Neil Armstrong takes the first step onto the moon. (NASA)

Armstrong and Buzz Aldrin planting an American flag on the moon's surface. (NASA)

Aldrin posing for a photo. (NASA)

The First Moonwalk

It is 9:30 p.m. Houston time on July 20, 1969. Armstrong and Aldrin put on their bulky moon suits and prepare to take the first steps on the moon.

Armstrong is the first to wriggle out of a square hole in the Eagle. Once outside, he lowers a small drawbridge that holds a TV camera. Now the world can watch as he backs down the ladder.

Back on the home planet, 600 million people watch on television. Armstrong touches the moon's surface and says, "That's one small step for man… one giant leap for mankind."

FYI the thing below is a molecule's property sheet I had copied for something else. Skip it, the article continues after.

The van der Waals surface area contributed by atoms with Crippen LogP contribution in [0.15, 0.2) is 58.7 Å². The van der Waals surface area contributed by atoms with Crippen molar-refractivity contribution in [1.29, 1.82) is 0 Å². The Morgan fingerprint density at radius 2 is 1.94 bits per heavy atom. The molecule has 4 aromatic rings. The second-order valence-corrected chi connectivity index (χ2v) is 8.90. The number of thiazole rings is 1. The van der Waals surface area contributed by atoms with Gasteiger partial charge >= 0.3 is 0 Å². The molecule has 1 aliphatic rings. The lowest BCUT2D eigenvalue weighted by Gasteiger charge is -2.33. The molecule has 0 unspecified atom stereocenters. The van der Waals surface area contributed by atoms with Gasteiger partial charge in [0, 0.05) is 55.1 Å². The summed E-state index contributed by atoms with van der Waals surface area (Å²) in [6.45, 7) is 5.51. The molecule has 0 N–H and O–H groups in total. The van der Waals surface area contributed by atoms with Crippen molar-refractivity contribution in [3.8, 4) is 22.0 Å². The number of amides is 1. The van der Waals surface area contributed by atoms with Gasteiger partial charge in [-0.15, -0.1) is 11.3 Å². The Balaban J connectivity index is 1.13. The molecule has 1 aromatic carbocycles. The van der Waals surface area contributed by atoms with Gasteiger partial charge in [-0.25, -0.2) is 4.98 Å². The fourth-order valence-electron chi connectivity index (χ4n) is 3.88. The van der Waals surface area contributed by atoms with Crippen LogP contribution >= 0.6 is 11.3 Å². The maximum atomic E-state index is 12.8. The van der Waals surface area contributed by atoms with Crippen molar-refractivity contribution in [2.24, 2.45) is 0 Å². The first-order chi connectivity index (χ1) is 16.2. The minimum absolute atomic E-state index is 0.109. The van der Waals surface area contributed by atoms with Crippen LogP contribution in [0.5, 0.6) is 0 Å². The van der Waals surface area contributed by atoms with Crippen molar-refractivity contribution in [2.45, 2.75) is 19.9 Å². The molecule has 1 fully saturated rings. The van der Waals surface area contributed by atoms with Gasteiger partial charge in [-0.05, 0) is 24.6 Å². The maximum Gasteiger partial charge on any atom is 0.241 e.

Aldrin climbs out next. "Beautiful! Beautiful!" he says. "Magnificent desolation." He and Armstrong struggle to plant an American flag on the moon's surface. They get it standing, barely, and take pictures. President Nixon calls and congratulates them. Finally, they gather 50 pounds of rocks and set up experiments.

After about two hours, Aldrin and Armstrong crawl back into the Eagle. Both men have now been awake for 22 straight hours. They are supposed to rest before the complicated rendezvous with Collins, who is circling the moon every two hours. But they can't. There is little heat in the paper-thin LM, and they shiver with cold.

After less than a day on the lunar surface, it is time to go. Using its one small engine, the top part of the Eagle rises up. Dust blows everywhere. "I looked up long enough to see the flag fall over," Aldrin recalls.

Armstrong and Aldrin rendezvous with Collins in the Command Module. Once all three astronauts are back onboard Columbia, they release the Eagle. It falls away and crashes on the moon. Columbia then heads back towards Earth.